The philosopher Peter Singer has cited the following syllogism:
It is wrong to kill an innocent human being.
A human fetus is an innocent human being.
Therefore it is wrong to kill a human fetus.
The conclusions of the pro-life movement in this country are based on the second portion of this argument; that a fetus is an "innocent human being."
Singer and others do not disagree with the second premise, but with the first; that it is wrong to kill an innocent human being. His disagreement with the conclusion, therefore, is based on the idea that it is not always wrong to kill an innocent human being.
Arguments that a fetus, at any stage of development, is not a human life will forever remain a challenge, especially as the ability of salvage a fetus of almost any age, will eventually reach reality. If one accepts the second premise in the above syllogism, then the only way to endorse abortion is to agree to the first premise, as does Singer.
The only way I can place a value on human life is to measure its value when related to another human life, or human lives. It is acceptable, at least philosophically, to sacrifice the life of one innocent person in order to save the lives of many - the old argument of who to toss out of a lifeboat, or whether or not to avoid running over a child, when avoiding the child would result in the destruction of a busload of innocent human beings.
The life of a fetus, at any stage of development, comes into question when its life can impact negatively on the life or health of its mother. Singer bases such decisions on "preferences." What is the preference of the mother compared to the preference of the fetus? A "preference" he defines as something sought to "be obtained or avoided," and to have any preference at all requires the ability to suffer or feel satisfaction. It falls to reason that a very immature fetus could not possibly express a preference, whereas a mother certainly could. This, in Singer's philosophy, would deem the life of the mother more valuable than the life of the fetus, in the difficult situations where a choice must be made between the two.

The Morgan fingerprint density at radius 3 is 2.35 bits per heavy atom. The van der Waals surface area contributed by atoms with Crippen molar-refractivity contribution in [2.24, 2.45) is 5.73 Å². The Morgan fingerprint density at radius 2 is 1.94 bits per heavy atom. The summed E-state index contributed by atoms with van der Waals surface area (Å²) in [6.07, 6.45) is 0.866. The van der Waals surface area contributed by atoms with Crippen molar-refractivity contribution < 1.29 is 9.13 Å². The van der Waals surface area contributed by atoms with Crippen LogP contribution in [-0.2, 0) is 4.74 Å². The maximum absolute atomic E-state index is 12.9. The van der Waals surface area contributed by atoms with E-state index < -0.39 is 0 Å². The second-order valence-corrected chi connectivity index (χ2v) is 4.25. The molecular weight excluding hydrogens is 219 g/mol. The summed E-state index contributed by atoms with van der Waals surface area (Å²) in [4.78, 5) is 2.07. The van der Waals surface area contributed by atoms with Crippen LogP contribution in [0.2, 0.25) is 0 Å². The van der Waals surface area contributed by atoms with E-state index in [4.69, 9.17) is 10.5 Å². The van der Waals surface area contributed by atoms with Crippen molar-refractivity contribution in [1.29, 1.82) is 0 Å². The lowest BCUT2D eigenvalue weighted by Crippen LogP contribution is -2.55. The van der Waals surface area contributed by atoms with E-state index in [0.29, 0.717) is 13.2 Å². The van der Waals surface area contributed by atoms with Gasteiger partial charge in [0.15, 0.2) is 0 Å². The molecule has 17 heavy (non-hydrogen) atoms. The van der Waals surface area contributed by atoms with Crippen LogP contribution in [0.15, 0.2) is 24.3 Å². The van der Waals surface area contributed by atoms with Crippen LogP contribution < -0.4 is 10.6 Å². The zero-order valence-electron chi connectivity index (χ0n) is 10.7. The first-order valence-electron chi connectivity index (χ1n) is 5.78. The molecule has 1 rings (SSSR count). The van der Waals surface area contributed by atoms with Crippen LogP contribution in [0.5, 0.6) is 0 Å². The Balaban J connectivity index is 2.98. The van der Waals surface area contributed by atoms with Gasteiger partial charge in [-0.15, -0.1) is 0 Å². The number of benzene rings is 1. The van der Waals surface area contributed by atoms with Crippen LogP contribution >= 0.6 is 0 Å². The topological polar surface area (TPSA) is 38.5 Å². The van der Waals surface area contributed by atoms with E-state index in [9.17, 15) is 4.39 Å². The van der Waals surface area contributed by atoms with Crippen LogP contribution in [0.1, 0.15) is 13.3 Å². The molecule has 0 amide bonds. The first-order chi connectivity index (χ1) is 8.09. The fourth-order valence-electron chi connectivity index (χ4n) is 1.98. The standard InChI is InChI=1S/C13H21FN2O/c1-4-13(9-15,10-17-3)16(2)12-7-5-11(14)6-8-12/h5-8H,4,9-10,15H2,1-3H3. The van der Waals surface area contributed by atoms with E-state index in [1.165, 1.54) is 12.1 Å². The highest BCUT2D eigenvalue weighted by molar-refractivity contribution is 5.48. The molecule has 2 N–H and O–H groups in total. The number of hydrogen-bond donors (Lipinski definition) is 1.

This argument does not apply to questions of choice in multiple gestations. What should be done if it is deemed necessary to destroy one (or more than one) fetus in order to assure the survival of the others? Which fetus should be sacrificed if all are equally vulnerable? How could this decision be made? Should it be left to the physician to decide?
Talmudic scholars have assessed a mother's life as more valuable than that of her fetus. Violence directed at a pregnant woman that results in the demise of her fetus does not carry a death penalty, but a monetary one. The value of a fetus becomes equal of that of the mother only when one-half of the baby has been delivered.
When a decision as to who obtains a heart transplant has to be made between two individuals, both of whom have equal abilities to suffer or feel satisfaction, it is the one who is most medically needy. If both are equally needy, it is the one who is first on the list.
Difficult decisions or choice will remain difficult decisions of choice - but there are clearly instances where they must be made. Onerous, yes - but necessary, absolutely!